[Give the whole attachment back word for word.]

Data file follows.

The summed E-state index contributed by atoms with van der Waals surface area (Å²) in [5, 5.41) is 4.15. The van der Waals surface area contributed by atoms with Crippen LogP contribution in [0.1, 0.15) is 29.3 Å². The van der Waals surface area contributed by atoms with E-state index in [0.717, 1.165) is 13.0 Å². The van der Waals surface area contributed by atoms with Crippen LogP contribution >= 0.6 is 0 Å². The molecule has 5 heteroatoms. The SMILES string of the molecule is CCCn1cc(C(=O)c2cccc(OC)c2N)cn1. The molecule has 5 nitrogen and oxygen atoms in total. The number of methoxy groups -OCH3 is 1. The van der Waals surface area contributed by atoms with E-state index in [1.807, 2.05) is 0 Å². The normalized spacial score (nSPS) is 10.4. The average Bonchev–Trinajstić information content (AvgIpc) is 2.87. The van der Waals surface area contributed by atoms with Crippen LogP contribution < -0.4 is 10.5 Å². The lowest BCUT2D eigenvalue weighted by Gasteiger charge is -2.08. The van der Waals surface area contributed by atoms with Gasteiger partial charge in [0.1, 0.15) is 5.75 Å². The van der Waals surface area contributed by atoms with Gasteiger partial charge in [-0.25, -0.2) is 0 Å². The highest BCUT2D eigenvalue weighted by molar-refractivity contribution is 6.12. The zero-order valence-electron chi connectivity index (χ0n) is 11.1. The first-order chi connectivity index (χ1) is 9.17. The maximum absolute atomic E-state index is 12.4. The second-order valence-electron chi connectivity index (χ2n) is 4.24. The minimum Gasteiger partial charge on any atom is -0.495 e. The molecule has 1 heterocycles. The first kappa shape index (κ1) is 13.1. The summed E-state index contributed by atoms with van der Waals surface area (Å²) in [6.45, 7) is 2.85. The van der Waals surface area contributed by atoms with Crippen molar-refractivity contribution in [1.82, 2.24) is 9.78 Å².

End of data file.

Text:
The summed E-state index contributed by atoms with van der Waals surface area (Å²) in [5, 5.41) is 4.15. The van der Waals surface area contributed by atoms with Crippen LogP contribution in [0.1, 0.15) is 29.3 Å². The van der Waals surface area contributed by atoms with E-state index in [0.717, 1.165) is 13.0 Å². The van der Waals surface area contributed by atoms with Crippen LogP contribution >= 0.6 is 0 Å². The molecule has 5 heteroatoms. The SMILES string of the molecule is CCCn1cc(C(=O)c2cccc(OC)c2N)cn1. The molecule has 5 nitrogen and oxygen atoms in total. The number of methoxy groups -OCH3 is 1. The van der Waals surface area contributed by atoms with E-state index in [1.807, 2.05) is 0 Å². The normalized spacial score (nSPS) is 10.4. The average Bonchev–Trinajstić information content (AvgIpc) is 2.87. The van der Waals surface area contributed by atoms with Crippen LogP contribution < -0.4 is 10.5 Å². The lowest BCUT2D eigenvalue weighted by Gasteiger charge is -2.08. The van der Waals surface area contributed by atoms with Gasteiger partial charge in [0.1, 0.15) is 5.75 Å². The van der Waals surface area contributed by atoms with Gasteiger partial charge in [-0.25, -0.2) is 0 Å². The highest BCUT2D eigenvalue weighted by molar-refractivity contribution is 6.12. The zero-order valence-electron chi connectivity index (χ0n) is 11.1. The first-order chi connectivity index (χ1) is 9.17. The maximum absolute atomic E-state index is 12.4. The second-order valence-electron chi connectivity index (χ2n) is 4.24. The minimum Gasteiger partial charge on any atom is -0.495 e. The molecule has 1 heterocycles. The first kappa shape index (κ1) is 13.1. The summed E-state index contributed by atoms with van der Waals surface area (Å²) in [6.45, 7) is 2.85. The van der Waals surface area contributed by atoms with Crippen molar-refractivity contribution in [1.82, 2.24) is 9.78 Å².